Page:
art arfons green monster land speed record


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Samuel Hawley is a writer of narrative nonfiction and fiction. His books are highly eclectic. He has written about 16th-century East Asian history, 19th-century Korean-American relations, Olympic sprinting and land speed racing and a circus elephant named Topsy who was electrocuted in 1903. He lives in Kingston, Ontario.


In April 2011, some months after "Speed Duel" was published, I was contacted by Bill Woodall, manager of Advanced Tire Engineering at Firestone back in the 1960s when Art Arfons was going after the land speed record. Bill  kindly wrote up his memories of those times when he and his Firestone team were developing high speed tires for Art. He also included his own eyewitness account of Art's horrific 600-mph crash in November 1966, and his thoughts on the cause. Thanks, Bill, for sharing these valuable memories!

(Check out Bill's website, He has built a real Sopwith triplane!)

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Attempt for the Land Speed Record


I was manager of Advanced Tire Engineering, a small group within the Development Department of The Firestone Tire and Rubber Company. This happened to coincide with the time when Art Arfons was challenging the most recent achievements of Craig Breedlove. Craig and Goodyear had beaten Art’s and Firestone’s previous record.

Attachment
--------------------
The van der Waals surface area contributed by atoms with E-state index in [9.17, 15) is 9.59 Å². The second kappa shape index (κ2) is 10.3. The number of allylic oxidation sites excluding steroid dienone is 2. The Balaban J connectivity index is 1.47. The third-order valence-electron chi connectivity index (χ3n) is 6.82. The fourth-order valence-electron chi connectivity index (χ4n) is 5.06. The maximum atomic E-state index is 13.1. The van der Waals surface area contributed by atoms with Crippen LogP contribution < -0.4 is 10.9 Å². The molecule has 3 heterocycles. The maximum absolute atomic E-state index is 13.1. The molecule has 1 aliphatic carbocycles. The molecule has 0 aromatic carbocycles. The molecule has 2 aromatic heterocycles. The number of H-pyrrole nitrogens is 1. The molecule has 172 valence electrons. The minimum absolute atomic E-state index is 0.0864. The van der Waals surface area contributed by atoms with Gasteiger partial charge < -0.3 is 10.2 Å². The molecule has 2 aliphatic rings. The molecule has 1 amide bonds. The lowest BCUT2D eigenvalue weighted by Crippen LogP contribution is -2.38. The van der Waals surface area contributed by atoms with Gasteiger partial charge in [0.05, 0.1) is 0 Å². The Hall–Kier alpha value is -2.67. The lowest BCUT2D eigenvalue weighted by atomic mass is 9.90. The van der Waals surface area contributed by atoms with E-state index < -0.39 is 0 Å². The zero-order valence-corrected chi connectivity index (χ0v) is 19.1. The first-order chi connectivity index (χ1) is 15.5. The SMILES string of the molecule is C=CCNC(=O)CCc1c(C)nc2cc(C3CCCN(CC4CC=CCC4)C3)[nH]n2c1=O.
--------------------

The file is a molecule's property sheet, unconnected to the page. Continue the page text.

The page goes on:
Normally, our racing division was involved in this sort of activity. But this time there was too much on their plate and so the project was given to my department. Few people worked on tires that were expected to operate at speeds exceeding 600 miles per hour. That included me.

A few examples of Art’s previous tires existed, and our outdoor test facility at Columbiana, Ohio had two test machines capable of the speeds and loads that would be required. We soon established that this higher speed regime was going to require a new tire. Calculations had to take into account the centrifugal “growth” that the tires would experience. This included the bundles of steel wires that anchored the fabric body and kept the tires on their rims. Art observed many of our tests and formed an idea about what modifications he needed to make to the Green Monster to provide clearances. He quickly carried them out.

It seemed that the right rear position was the one that had caused trouble in the past, and we had to design for its demands. We therefore told Art that we needed some actual runs with load transducers installed to determine what the tire was going to experience. Art wasn’t at all happy about this delay. He also assured me that he could be just as dead at 400 mph as at 600 mph. We discovered that at engine shutdown—with the car at its maximum speed—the downward force on the right rear tire was suddenly twice what it had been just prior to that.